By Nick Nunn, Columnist
In modern-day history, few objects have stood at the center of comedic ridicule as prominently as the vending machine. I mean, how many times in a comedy show or film have we watched our poor protagonist fall prey to the devilish contraption?
People get their hands stuck in them for sweets and savories of all sorts, before exasperatedly retaliating by striking the automated vendor – or worse.
Well, worse happened to a vending machine in Milford, Iowa, when it refused to give Robert McKevitt, 27, the Twix that he paid for at his place of work, a warehouse owned by Polaris Industries.
As it happens so often, the little spring spun around and around but stopped just shy of allowing the Twix to fall freely to the waiting reservoir below.
What happened next is a matter of some debate. McKevitt claimed that he had to shake the machine so vigorously that it was moved from its original location. Instead of simply shaking it back into place, however, McKevitt called upon his warehouse skills, using a forklift to move the vender back to where it belonged.
That’s his story.
The state unemployment records, on the other hand, say that, when the machine failed to give up the goods, McKevitt went right for the skewer on wheels lifted the box two feet from the ground and then letting it fall back – about six times – and then retrieved the three candy bars that fell.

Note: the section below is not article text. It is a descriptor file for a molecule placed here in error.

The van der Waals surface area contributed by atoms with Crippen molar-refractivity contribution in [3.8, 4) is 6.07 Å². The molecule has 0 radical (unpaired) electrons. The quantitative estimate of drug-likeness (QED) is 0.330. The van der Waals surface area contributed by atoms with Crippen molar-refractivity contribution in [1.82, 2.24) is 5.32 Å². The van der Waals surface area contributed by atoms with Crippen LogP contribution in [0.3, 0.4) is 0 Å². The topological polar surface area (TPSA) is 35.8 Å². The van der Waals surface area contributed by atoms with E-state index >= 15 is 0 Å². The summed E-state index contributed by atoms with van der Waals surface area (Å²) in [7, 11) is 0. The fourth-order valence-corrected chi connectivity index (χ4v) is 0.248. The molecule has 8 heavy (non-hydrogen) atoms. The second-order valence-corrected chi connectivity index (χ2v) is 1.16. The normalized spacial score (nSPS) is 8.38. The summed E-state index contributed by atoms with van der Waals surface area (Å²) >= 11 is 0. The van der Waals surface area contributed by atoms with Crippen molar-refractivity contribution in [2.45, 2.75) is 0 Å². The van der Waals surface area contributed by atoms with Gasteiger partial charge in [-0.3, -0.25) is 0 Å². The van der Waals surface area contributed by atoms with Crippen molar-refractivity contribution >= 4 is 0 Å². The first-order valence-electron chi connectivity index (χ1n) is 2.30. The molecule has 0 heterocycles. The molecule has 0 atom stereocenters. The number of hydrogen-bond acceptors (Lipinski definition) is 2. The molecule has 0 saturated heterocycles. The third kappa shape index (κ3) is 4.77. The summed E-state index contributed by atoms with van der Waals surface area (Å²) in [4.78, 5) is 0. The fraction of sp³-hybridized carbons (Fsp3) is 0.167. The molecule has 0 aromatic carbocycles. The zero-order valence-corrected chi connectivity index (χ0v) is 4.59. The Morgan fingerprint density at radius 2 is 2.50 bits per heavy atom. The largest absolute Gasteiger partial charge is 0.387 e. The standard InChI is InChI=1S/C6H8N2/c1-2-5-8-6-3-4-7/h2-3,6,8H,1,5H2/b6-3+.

Note that these are unemployment records: he was fired five days later. Duh. And to add insult to injury, a new machine was purchased after McKevitt was tossed to the curb.
Speaking to the Des Moines Register, McKevitt stated, “That machine was trouble. They fired me and now I hear they have all new vending machines there.”
Yes… because you destroyed the old one, genius. After all of this, however, one question stands front and center in my mind: if these machines perform their job this poorly often enough to make its notoriety a mainstream phenomenon, why don’t engineers simply devise a better model? I’m just saying.